Record Set

An in-memory or transient representation of tabular data, usually the result of a query issued by an application or data-related tool.

A RecordSet is an in-memory structure that looks exactly like the result of a SQL query, but which can be generated and manipulated by parts of the system other than the relational database system.

See http://martinfowler.com/eaaCatalog/recordSet.html for full description

Also known as: RowSet?, DataSet, ResultSet

So what is a RecordSet ??? An in-memory representation of "tabular" data is, we all know, a bidimensional array, no need to label that as a pattern. We might attach string labels to column indices to make it more "table-like". Is it that, or is it rather an array of hashmaps, or is a set of hasmaps, or is it really a set of records where a record is ... ? What makes this organization interesting, and what interfaces should this aggregate expose in order to be both interesting and useful? MartinFowler left me puzzled on these questions, he doesn't seem to define any solution at all, the only concrete recommendation is to make something that "looks exactly like the results of a query". And the UML on top of that page is inaccurate.

My recommendation is to read both the help and the actual design/source code behind DelphiLanguage: TDataField/TDataSource/TDataSet/TTable/TQuery/TStoredProcedure set of classes, or alternatively the documentation for ADO.NET. --CostinCozianu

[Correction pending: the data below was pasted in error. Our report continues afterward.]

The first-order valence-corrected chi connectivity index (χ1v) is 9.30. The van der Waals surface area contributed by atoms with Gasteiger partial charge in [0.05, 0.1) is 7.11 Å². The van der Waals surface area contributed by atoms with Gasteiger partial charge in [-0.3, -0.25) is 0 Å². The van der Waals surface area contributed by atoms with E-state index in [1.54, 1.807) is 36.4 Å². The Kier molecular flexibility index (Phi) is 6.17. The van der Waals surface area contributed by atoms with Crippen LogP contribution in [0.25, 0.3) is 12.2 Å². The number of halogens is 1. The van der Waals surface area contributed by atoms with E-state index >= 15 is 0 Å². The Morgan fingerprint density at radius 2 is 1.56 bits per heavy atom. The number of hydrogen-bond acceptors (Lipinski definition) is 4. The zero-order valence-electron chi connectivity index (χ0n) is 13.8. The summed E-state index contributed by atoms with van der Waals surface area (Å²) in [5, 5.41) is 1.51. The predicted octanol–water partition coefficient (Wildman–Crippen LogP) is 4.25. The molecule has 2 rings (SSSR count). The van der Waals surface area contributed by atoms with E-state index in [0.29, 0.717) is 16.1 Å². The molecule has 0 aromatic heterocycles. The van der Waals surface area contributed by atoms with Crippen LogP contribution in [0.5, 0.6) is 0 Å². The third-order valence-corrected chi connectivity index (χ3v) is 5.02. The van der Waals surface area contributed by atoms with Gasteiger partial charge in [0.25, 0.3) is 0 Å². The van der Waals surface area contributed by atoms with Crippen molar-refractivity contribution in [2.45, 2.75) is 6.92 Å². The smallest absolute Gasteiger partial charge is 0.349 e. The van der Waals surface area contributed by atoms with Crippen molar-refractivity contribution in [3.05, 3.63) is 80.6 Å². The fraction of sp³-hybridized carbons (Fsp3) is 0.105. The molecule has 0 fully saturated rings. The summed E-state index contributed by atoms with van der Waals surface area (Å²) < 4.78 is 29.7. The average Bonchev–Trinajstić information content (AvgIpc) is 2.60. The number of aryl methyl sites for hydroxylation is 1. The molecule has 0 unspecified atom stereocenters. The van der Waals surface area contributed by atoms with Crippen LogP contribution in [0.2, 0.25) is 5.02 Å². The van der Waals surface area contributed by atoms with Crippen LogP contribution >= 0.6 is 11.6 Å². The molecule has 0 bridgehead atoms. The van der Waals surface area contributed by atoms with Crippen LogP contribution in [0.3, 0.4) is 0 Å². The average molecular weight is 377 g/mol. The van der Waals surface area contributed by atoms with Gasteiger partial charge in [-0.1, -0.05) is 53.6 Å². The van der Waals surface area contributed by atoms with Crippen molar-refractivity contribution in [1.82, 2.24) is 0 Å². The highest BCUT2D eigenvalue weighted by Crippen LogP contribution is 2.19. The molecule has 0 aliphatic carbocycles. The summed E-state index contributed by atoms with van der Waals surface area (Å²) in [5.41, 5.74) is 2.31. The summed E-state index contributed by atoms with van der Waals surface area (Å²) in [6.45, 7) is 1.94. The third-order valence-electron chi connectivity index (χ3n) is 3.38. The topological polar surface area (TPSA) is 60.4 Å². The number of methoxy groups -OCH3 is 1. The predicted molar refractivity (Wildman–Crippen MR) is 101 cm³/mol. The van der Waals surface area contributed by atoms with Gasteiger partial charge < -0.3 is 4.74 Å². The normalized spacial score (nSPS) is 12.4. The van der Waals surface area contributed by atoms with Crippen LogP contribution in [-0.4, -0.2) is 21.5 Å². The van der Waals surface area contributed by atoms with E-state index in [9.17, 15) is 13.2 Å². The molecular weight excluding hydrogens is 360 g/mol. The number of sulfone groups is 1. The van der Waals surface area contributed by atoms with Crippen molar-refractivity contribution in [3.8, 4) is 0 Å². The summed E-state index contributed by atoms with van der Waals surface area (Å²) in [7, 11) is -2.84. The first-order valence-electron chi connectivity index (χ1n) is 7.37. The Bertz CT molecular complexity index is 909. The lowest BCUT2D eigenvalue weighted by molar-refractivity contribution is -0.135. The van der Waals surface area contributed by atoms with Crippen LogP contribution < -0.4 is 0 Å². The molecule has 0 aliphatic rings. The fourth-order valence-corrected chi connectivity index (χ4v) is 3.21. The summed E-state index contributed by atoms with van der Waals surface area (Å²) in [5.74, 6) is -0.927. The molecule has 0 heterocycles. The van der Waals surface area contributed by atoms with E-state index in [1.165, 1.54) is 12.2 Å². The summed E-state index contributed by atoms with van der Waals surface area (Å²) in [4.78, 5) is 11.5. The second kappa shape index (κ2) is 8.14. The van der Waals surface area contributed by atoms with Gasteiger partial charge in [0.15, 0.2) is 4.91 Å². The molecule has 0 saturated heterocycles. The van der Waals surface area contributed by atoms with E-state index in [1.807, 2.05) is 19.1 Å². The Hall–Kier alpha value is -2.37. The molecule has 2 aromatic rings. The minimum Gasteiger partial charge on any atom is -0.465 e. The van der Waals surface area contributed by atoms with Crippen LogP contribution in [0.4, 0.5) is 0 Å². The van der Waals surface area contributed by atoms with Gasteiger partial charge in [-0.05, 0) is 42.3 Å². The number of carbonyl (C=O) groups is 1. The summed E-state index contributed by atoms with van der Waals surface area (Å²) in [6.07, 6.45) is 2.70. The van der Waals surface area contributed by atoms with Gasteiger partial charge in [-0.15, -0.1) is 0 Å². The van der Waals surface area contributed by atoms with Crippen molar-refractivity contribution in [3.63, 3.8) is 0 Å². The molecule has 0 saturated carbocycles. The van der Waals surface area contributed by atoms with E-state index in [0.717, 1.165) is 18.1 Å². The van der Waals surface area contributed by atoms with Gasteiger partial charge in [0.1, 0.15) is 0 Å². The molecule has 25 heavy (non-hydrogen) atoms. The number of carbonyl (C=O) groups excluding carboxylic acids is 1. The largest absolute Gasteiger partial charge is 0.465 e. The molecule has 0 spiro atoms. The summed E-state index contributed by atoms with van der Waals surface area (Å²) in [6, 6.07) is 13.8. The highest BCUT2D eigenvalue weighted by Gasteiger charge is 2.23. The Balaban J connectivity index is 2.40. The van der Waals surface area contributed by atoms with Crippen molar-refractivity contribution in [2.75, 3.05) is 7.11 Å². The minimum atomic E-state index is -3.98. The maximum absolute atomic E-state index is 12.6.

Is it required that a RecordSet be in-memory? If the SQL query returns a lot of data that's definitely not what you want. Java ResultSets, for one, are not always in-memory for this reason.

In our database product, a RecordSet has a specified interface similar to a container class. In different circumstances, it contains different representations of the records. Sometimes it's a bit-vector of record ids if the set is large and unsorted, sometimes it's an array of sorted ids, sometimes it's the record data itself. The interface hides the details. We have a separate RecordItem class for accessing the contents of a particular record in a C++ typesafe manner. -- IanOsgood


Using a single-record RecordSet as an all-purpose abstraction for business data is a common AntiPattern in my experience. It's convenient because it bypasses TypeSafety; it's inconvenient because it bypasses TypeSafety.

This sounds like a classic dynamic-versus-static-typing HolyWar issue. I am not a fan of static/strong typing. Without repeating those debates, I will point out something specific to record-sets from DB's: the database is meant to be used by multiple languages, and TypeSafety tends not to be transferrable across languages. Thus, I don't see what the alternative is. One can wrap a result into language-specific type wrappers, but it has to be recreated for each using language. --top


IsRecordSetAnInterestingPattern?


See also TableModule, ActiveRecord, ResultSetSizeIssues

CategoryPattern, CategoryTable

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